FIG. 3 shows a top view of an alignment cavity of the sealing fixture of the present invention;
FIG. 4 illustrates a cross-sectional view of an alignment cavity of the sealing fixture of the present invention having the IC package components positioned thereon;
FIGS. 5A and 5B are schematic representations for comparing package alignment errors for a horizontal sealing fixture and an inclined fixture;
FIG. 6 is an exploded perspective view of an alternative embodiment of the present invention; and
FIGS. 7A, 7B and 7C are cross-sectional views of the alternative embodiment of the present invention shown in FIG. 6.
Referring now to the drawings, the preferred embodiment of a self-aligning sealing fixture for use in sealing a chip carrier and lid shall be described. FIG. 1 shows an exploded perspective view of a self-aligning sealing fixture 10 having rectangular or square alignment cavities 12 therein. The alignment cavities 12 align the IC package components 20, such that, when the IC package is sealed, all final desired dimensional specifications of the package are met. The cavities are sized to allow for the worst case tolerance IC components. The IC package components 20, also rectangular or square in shape, include chip carrier 22 and lid 24. The self-aligning sealing fixture 10 includes a body 16 having a lengthwise axis therein and inclining means 14 for inclining the body 16 at an angle θ relative to a horizontal reference plane 34, FIG. 4.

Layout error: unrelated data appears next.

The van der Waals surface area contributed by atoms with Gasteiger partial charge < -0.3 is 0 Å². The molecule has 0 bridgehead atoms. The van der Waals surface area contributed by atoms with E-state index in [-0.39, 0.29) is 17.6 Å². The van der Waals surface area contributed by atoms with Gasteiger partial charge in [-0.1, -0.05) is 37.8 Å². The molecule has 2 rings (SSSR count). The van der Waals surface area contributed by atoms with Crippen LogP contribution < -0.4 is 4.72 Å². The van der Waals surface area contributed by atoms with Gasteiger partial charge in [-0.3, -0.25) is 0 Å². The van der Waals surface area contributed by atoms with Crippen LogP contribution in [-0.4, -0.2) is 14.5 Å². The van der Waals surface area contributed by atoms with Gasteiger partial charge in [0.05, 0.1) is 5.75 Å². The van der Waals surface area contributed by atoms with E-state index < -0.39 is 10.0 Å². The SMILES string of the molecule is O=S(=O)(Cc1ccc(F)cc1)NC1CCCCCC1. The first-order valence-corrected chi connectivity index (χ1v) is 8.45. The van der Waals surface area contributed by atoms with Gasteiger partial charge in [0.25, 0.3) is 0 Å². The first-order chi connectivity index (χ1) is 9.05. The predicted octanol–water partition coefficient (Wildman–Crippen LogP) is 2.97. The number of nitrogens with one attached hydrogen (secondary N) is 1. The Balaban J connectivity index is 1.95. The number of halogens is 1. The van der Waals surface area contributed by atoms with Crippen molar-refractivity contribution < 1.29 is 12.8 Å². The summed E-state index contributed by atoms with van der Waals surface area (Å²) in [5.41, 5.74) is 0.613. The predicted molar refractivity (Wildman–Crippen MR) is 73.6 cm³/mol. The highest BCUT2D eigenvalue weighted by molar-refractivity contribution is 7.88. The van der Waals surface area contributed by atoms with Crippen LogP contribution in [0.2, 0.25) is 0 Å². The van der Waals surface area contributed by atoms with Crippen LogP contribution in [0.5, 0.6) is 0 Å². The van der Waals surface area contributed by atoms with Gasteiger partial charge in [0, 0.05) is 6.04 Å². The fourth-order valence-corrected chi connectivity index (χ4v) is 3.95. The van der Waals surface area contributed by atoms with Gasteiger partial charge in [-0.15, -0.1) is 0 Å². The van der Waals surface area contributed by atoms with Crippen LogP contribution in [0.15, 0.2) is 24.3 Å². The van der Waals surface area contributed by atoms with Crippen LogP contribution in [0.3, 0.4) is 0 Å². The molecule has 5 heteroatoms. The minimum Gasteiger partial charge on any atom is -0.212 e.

The IC package components 20 are placed, lid 24 first, into the alignment cavity 12 of the self-aligning sealing fixture 10 prior to a high temperature sealing step. Gravity will cause the components to automatically align themselves along the walls 50 and 42, FIGS. 3 and 4, of the downhill portion of the alignment cavity 12 and keep them along these walls throughout the sealing process.
With reference to FIGS. 5A and 5B, mathematical analysis shows that by use of the self-aligning sealing fixture in an inclining position, FIG. 5B, the final alignment error between chip carrier 22 and lid 24 in the X,Y plane of the package, can be reduced by a factor of approximately five over that of a package sealed in an identical horizontal positioned fixture, FIG. 5A. Alignment error can be calculated by the difference between an actual possible error and an ideal situation. The alignment error of the fixture in FIG. 5A, which shows the fixture in a horizontal position, is equal to [1/2(A+B-C-D)] or [actual-ideal], wherein actual=1/2(A-B)+(B-C) and ideal=1/2(D-C). The alignment error of the inclined fixture in FIG. 5B, is equal to [1/2(A-B+C-D)] or [actual-ideal], wherein actual=1/2(A-B) and ideal=1/2(D-C). Thus, for a fixture and package having the dimensions of A=0.620, B=0.565, C=0.555 and D=0.605, error for the horizontal positioned fixture is approximately five times the error for the inclined fixture. Similarly, lid rotation or twist (theta error) relative to the chip carrier is virtually eliminated.